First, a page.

Masters 2017: Justin Rose & Sergio Garcia share lead after day three
|Masters third-round leaderboard|
|-6 Rose (Eng), Garcia (Spa); -5 Fowler (US); -4 Spieth (US), Moore (US), Hoffman (US); -3 Scott (Aus); -2 Schwartzel (SA); -1 Westwood (Eng), Pieters (Bel)|
|Selected others: Level Casey (Eng), McIlroy (NI), Rahm (Spa); +1 Couples (US); +2 Mickelson (US); +3 Day (Aus); +6 Fitzpatrick (Eng); +8 Fisher (Eng); +9 Sullivan (Eng)|
England's Justin Rose jumped into a share of the lead with Spain's Sergio Garcia as the battle for the Masters intensified on day three at Augusta.
Rose, 36, sunk five birdies in the last seven holes in his five-under-par 67 to join Garcia, who hit 70, on six under.
Rickie Fowler finished a shot back, while Jordan Spieth carded a 68 to move level with fellow Americans Charley Hoffman and Ryan Moore on four under.
Lee Westwood (68) moved to one under while Rory McIlroy (71) is level par.
Rose is one of four previous major winners in the top 10 going into Sunday's final round, which will be live and uninterrupted on BBC Two from 18:30 BST.
Garcia, Fowler and England's Westwood are all hoping to finally land one of golf's four most prestigious tournaments.
- How the drama unfolded on day three of the Masters
- Final-round tee-times
- How to follow the Masters on the BBC
Rose blooms at the perfect time
Olympic champion Rose, 36, has not claimed a major since his maiden triumph at the 2013 US Open, but lifted himself into contention for a first Masters title with a stunning finish on Saturday.
The Englishman, who has four previous top-10 finishes at the Augusta National, was level par for the round after 11, only to blitz the final seven holes.
He rolled in a 20-foot birdie putt at the 17th, then a 10-footer at the last, to join Hoffman in the lead.
Garcia, playing alongside the 40-year-old Californian, birdied the 15th to briefly make it a three-way tie at the top.
But Hoffman, one of four to share the overnight lead after the second round, slipped behind Rose and Garcia after finding water on the par-three 16th and ending with a double bogey.
"The key for me was staying patient early in my round. For me the test was around six when I made bogey, I stayed with it and played well on the back nine. Everything clicked into gear," said Rose.
"Patience is the key on Sunday. This is a golf course where you have to pick your moments. That will be the game plan."
Spieth surges into contention
Two-time major winner Spieth is hoping to banish memories of last year's spectacular final-day collapse by winning his second Masters.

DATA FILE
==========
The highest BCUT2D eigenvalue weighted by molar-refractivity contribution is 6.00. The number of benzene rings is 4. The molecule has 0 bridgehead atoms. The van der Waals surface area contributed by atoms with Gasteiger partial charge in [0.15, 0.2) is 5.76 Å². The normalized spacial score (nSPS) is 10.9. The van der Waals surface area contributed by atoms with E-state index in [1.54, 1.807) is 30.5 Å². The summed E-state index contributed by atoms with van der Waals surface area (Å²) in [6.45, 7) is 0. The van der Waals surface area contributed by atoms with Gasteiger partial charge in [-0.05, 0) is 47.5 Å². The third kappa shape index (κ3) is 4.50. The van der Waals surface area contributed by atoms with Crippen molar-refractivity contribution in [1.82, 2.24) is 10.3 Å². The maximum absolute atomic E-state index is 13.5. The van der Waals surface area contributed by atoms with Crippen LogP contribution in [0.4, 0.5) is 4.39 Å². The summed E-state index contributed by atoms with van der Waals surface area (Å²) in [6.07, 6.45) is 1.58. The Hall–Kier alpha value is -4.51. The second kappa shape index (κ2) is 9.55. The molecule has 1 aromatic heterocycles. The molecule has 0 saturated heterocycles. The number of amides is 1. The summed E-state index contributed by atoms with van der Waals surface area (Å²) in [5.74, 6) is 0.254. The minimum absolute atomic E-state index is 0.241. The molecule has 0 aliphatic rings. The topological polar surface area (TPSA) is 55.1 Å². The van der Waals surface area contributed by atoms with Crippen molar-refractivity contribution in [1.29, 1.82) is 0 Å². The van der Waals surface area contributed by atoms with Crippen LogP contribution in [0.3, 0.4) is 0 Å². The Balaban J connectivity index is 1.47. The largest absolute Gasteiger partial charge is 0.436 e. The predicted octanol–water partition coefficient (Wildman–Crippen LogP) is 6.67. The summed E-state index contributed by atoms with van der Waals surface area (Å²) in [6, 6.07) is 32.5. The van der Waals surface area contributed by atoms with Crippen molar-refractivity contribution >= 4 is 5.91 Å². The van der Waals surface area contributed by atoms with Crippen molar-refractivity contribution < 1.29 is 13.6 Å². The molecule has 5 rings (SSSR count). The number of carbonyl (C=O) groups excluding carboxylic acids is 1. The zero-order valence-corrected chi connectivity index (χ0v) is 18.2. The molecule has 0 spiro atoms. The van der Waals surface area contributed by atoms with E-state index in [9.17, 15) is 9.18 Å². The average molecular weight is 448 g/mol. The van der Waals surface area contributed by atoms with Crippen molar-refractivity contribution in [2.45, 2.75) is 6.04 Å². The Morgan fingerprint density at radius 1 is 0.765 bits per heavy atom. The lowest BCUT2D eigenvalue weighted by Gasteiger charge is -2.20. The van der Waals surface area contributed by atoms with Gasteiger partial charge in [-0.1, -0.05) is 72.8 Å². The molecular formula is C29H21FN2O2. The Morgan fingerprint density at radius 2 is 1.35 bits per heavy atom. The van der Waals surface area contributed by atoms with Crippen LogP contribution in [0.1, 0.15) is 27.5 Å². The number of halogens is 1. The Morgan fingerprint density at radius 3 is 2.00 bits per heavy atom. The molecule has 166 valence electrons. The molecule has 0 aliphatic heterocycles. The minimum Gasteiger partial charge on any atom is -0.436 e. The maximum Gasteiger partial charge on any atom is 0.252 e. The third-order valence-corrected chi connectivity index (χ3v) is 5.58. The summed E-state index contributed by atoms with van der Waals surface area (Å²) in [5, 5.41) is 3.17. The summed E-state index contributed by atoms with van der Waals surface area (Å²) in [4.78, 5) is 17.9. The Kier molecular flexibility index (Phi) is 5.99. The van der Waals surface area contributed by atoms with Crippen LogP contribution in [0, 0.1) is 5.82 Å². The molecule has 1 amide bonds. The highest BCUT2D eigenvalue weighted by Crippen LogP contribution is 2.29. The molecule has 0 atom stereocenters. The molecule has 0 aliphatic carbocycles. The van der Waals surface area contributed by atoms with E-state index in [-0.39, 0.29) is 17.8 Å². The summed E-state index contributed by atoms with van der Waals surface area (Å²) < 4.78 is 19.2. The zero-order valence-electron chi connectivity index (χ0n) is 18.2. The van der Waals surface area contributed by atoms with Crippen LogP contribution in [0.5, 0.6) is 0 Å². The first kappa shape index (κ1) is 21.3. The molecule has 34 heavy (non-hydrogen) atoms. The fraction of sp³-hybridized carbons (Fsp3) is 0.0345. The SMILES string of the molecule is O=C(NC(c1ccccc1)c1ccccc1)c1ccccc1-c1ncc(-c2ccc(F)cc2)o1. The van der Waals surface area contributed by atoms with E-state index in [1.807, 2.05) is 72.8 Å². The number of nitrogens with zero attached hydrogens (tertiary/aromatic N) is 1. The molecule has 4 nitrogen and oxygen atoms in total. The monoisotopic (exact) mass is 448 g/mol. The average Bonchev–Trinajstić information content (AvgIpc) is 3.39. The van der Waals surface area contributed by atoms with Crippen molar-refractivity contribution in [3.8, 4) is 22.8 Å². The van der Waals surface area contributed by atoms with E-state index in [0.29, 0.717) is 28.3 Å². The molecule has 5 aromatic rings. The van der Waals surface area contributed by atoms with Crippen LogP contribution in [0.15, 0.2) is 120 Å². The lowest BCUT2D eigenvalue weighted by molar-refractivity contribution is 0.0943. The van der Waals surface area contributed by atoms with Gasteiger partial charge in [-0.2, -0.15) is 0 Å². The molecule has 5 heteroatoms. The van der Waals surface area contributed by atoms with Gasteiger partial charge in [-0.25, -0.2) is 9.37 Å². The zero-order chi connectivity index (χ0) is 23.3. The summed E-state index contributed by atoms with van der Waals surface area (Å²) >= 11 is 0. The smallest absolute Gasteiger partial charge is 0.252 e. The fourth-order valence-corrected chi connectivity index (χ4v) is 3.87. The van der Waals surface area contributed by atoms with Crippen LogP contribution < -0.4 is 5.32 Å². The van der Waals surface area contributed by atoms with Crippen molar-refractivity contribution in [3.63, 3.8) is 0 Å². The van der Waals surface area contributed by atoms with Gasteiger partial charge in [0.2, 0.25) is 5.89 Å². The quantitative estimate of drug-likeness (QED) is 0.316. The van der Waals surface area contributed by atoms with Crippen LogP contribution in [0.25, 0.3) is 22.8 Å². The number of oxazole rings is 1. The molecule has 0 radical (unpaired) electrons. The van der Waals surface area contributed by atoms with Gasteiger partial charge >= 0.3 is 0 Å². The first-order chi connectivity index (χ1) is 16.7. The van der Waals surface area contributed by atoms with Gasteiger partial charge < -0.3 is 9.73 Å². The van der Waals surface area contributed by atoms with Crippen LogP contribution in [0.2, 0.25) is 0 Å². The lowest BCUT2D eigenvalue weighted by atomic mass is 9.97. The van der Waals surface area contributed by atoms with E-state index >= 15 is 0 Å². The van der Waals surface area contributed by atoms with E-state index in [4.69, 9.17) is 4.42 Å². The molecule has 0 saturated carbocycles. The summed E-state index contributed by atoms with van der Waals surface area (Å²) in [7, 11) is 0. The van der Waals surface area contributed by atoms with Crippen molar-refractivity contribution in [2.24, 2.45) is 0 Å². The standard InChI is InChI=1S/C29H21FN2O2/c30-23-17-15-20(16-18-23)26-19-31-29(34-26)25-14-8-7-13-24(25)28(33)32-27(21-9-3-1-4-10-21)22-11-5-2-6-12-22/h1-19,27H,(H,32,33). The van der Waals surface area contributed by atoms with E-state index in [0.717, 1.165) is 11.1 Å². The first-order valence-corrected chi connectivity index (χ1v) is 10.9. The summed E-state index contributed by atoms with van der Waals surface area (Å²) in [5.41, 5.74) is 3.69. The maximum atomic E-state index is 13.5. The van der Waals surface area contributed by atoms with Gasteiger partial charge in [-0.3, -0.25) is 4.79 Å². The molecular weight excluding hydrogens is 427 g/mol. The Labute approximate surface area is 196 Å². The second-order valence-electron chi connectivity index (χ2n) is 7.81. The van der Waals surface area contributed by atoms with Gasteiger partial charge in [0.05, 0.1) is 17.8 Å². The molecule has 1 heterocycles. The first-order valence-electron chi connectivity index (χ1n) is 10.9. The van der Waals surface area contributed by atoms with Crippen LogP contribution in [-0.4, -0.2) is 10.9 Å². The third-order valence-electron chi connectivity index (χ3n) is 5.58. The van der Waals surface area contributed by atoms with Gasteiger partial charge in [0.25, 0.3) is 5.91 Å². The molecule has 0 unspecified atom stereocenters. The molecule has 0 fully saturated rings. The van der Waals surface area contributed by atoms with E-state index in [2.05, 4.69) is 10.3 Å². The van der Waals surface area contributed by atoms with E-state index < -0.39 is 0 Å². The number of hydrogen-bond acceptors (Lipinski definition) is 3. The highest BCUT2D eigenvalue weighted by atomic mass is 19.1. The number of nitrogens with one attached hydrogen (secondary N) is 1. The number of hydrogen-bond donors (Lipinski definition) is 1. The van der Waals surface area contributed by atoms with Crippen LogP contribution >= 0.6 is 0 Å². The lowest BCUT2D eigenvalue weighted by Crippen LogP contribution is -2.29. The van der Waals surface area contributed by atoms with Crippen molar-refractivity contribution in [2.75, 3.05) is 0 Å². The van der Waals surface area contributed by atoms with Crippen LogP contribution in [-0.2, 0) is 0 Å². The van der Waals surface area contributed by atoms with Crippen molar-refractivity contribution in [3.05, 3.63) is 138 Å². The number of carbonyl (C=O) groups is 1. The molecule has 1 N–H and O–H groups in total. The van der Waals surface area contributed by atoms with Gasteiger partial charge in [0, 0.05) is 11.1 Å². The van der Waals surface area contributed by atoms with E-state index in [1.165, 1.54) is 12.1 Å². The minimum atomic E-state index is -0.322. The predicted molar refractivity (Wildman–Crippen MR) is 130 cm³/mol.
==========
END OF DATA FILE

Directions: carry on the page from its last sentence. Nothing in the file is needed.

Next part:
And the 23-year-old Texan, who has finished second, first and tied second in his three Augusta appearances, put himself in the frame again with a nerveless third-round display.
After an opening-round 75 which featured a quadruple-bogey nine on the 15th, Spieth was 10 shots adrift of leader Hoffman.
No previous Masters winner has trailed by more than seven shots after 18 holes.
Spieth, who recovered with a three-under 69 on Friday, started his third round with five pars, but three birdies in four holes before the turn catapulted him into contention.
Further birdies at 13 and 15 moved him into outright second, only for a bogey on 16 - his first in 30 holes - to drop him back into a share for fourth.
"We wanted to shoot four under and thought if we did the lead would move to six or seven and I'd creep on it," said the 2015 champion, who is bidding to become the youngest two-time Masters winner.
"Moments present themselves on Sunday here - it is about being patient.
"I know better than anyone what can happen on a Sunday."
World number eight Fowler putted solidly on his way to a hard-fought one-under-par 71, while Moore responded to the grief of losing his grandmother earlier this week with six birdies in a three-under 69.
Westwood and McIlroy remain positive
Like Garcia, Worksop's Westwood has long been considered one of Europe's finest players, only to have an excellent career somewhat tarnished by the absence of a major title.
And the 43-year-old, who was third after an opening-round 70, appeared to have scuppered his chances of ending that long wait following a five-over 77 on Friday.
However, he is back with an outside chance after converting six birdies in a four-under-par 68.
"Obviously I would like to be deep in the red, but one under is pretty good," said Westwood, who finished tied second with Spieth last year.
"I've got half a chance if I can get a roll going on the front nine."
World number two McIlroy's hopes of becoming only the sixth man to win all four majors look slim.
The Northern Irishman, 27, made a strong start with birdies on the second and third, only to be set back by three-putts on the fifth and seventh which cost him a bogey and double bogey.
Further birdies on the eighth and 12th provided hope, but he could not add any more to close the gap on the leaders.
"I had some chances on the back nine that I could have converted," said the four-time major winner.
"I think I probably could have shot a 67 or 68, but I had just a few too many wasted opportunities.
"I'm going to need my best score around here, 65, to have a chance."